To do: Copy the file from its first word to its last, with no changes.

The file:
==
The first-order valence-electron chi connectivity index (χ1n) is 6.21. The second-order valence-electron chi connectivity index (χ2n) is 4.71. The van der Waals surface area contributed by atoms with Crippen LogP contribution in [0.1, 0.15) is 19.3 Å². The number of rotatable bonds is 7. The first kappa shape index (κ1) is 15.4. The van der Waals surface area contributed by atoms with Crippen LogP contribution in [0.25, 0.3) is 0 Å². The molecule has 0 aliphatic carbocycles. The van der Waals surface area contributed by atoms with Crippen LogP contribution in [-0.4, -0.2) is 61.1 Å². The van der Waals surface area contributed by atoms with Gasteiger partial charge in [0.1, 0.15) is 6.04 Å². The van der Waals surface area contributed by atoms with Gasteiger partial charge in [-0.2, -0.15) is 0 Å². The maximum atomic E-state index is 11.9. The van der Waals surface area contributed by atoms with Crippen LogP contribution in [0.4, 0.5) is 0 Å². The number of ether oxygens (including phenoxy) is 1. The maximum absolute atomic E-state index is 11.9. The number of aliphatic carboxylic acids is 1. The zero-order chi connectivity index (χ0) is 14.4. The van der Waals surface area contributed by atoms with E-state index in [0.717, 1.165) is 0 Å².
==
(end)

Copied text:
The first-order valence-electron chi connectivity index (χ1n) is 6.21. The second-order valence-electron chi connectivity index (χ2n) is 4.71. The van der Waals surface area contributed by atoms with Crippen LogP contribution in [0.1, 0.15) is 19.3 Å². The number of rotatable bonds is 7. The first kappa shape index (κ1) is 15.4. The van der Waals surface area contributed by atoms with Crippen LogP contribution in [0.25, 0.3) is 0 Å². The molecule has 0 aliphatic carbocycles. The van der Waals surface area contributed by atoms with Crippen LogP contribution in [-0.4, -0.2) is 61.1 Å². The van der Waals surface area contributed by atoms with Gasteiger partial charge in [0.1, 0.15) is 6.04 Å². The van der Waals surface area contributed by atoms with Gasteiger partial charge in [-0.2, -0.15) is 0 Å². The maximum atomic E-state index is 11.9. The van der Waals surface area contributed by atoms with Crippen LogP contribution in [0.4, 0.5) is 0 Å². The number of ether oxygens (including phenoxy) is 1. The maximum absolute atomic E-state index is 11.9. The number of aliphatic carboxylic acids is 1. The zero-order chi connectivity index (χ0) is 14.4. The van der Waals surface area contributed by atoms with E-state index in [0.717, 1.165) is 0 Å².